“Tijuana is currently one of the strongest markets, particularly in medical device industries, as well as electronics and also even e-commerce. This is a similar situation to which are lower vacancy today,” said Lorenzo D. Berho, Vesta’s CEO, during the company’s latest conference call. “Tijuana has seen an important increase in rent because of the lack of supply and the high demand, and I think that because of that we’re going to be able to capitalize with a potentially good payment, a good lease and a good leasing rate.”

Furthermore, the U.S. Sun Belt, in general, will continue to shine with Southern California’s Inland Empire, Phoenix, Las Vegas, Reno, Salt Lake City and Denver experiencing solid industrial development due to their proximity to burgeoning populations, CBRE said.

The Inland Empire colossus will remain the dominant big-box industrial market for the foreseeable future. The firm defines industrial development as a combination of manufacturing and warehouse logistics.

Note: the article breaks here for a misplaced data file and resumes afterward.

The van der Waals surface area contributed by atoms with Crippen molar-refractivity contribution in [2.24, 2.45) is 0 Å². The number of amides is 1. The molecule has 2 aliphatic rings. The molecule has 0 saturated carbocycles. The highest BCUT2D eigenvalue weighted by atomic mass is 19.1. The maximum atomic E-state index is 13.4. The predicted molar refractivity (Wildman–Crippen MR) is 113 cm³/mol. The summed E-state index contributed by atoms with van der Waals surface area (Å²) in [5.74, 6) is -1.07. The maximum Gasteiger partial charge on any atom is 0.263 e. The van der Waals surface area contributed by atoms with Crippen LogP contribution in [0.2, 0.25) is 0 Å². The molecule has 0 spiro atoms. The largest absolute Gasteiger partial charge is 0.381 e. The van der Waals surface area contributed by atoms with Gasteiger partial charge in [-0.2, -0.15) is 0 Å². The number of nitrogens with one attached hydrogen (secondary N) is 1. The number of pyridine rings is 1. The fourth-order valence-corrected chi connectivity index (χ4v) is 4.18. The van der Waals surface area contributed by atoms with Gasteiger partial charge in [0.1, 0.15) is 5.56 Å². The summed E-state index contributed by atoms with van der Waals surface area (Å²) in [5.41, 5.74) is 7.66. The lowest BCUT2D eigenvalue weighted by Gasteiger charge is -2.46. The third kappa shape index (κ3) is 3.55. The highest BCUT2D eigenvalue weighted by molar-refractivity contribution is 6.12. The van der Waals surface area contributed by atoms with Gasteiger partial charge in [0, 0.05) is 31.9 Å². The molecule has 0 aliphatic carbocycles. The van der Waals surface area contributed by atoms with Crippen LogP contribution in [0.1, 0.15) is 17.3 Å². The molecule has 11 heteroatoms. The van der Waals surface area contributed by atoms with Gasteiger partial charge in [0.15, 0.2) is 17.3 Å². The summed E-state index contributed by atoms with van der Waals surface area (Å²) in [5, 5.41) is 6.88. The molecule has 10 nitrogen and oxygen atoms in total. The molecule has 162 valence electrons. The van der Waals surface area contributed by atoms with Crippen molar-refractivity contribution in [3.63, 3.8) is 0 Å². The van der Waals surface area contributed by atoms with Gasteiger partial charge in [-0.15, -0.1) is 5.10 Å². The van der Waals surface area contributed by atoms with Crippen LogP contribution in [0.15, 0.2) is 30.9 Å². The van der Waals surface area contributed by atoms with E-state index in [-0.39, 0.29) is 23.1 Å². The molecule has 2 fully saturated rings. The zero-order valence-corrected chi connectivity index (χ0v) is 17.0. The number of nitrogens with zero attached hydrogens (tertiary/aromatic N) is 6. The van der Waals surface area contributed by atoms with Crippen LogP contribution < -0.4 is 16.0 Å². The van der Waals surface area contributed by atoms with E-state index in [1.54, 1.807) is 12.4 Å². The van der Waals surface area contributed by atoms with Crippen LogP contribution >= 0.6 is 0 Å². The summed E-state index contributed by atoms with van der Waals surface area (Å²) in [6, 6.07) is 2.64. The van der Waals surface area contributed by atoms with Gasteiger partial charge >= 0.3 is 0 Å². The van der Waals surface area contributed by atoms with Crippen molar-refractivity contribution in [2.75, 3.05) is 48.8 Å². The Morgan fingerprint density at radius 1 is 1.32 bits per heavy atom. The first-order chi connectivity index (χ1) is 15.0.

The situation is similar on the opposite side of the border. Cities like Reynosa and Monterrey are increasing their real estate activity and 2021 seems to follow the same path.

The CBRE report shows industrial market in Reynosa has remained active despite the current contingency. The vacancy rate recorded a historical low of 1.4% due to the fact that the construction of speculative space has decreased in the area during recent years, and vacant class A space has been mostly leased.

“Even with the impact of the current pandemic, Reynosa’s industrial market has been one of the most resilient in the country.

Industrial demand in the area has increased against the previous year and continues to position itself as an excellent option for foreign companies seeking proximity and fast connectivity to the U.S.,” the report reads.

In spite of the current contingency, industrial activity in Monterrey has remain active throughout the year, reaching gross demand of more than 2.1 million square feet during Q3 2020, while its cumulative demand for the first nine months totals 5.2 million square feet, 15% lower than in the Q3 2019, CBRE reports. The vacancy rate closed at 7.2% with slight increase against the previous quarter.

“Stability and industrial growth in the state has led to expansion of existing companies as well as the arrival of Asian companies and investment form logistics and e-commerce companies.,” the report adds.